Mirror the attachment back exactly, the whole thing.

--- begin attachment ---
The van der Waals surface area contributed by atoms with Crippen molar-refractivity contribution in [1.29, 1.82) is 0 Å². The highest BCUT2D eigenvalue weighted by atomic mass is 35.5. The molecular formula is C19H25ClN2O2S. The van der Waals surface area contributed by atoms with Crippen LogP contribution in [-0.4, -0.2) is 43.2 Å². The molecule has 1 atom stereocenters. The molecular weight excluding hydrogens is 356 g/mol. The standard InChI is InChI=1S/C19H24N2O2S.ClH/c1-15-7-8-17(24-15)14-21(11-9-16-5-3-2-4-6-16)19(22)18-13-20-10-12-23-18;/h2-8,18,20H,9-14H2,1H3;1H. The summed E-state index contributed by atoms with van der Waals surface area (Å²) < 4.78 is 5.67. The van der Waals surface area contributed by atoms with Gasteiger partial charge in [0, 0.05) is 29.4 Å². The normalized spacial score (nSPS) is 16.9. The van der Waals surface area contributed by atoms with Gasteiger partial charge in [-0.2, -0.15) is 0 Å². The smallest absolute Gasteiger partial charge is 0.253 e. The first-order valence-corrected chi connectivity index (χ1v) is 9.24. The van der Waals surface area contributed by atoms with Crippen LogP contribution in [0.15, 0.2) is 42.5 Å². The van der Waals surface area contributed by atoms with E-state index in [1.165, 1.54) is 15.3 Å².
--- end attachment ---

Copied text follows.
The van der Waals surface area contributed by atoms with Crippen molar-refractivity contribution in [1.29, 1.82) is 0 Å². The highest BCUT2D eigenvalue weighted by atomic mass is 35.5. The molecular formula is C19H25ClN2O2S. The van der Waals surface area contributed by atoms with Crippen LogP contribution in [-0.4, -0.2) is 43.2 Å². The molecule has 1 atom stereocenters. The molecular weight excluding hydrogens is 356 g/mol. The standard InChI is InChI=1S/C19H24N2O2S.ClH/c1-15-7-8-17(24-15)14-21(11-9-16-5-3-2-4-6-16)19(22)18-13-20-10-12-23-18;/h2-8,18,20H,9-14H2,1H3;1H. The summed E-state index contributed by atoms with van der Waals surface area (Å²) < 4.78 is 5.67. The van der Waals surface area contributed by atoms with Gasteiger partial charge in [0, 0.05) is 29.4 Å². The normalized spacial score (nSPS) is 16.9. The van der Waals surface area contributed by atoms with Gasteiger partial charge in [-0.2, -0.15) is 0 Å². The smallest absolute Gasteiger partial charge is 0.253 e. The first-order valence-corrected chi connectivity index (χ1v) is 9.24. The van der Waals surface area contributed by atoms with Crippen LogP contribution in [0.15, 0.2) is 42.5 Å². The van der Waals surface area contributed by atoms with E-state index in [1.165, 1.54) is 15.3 Å².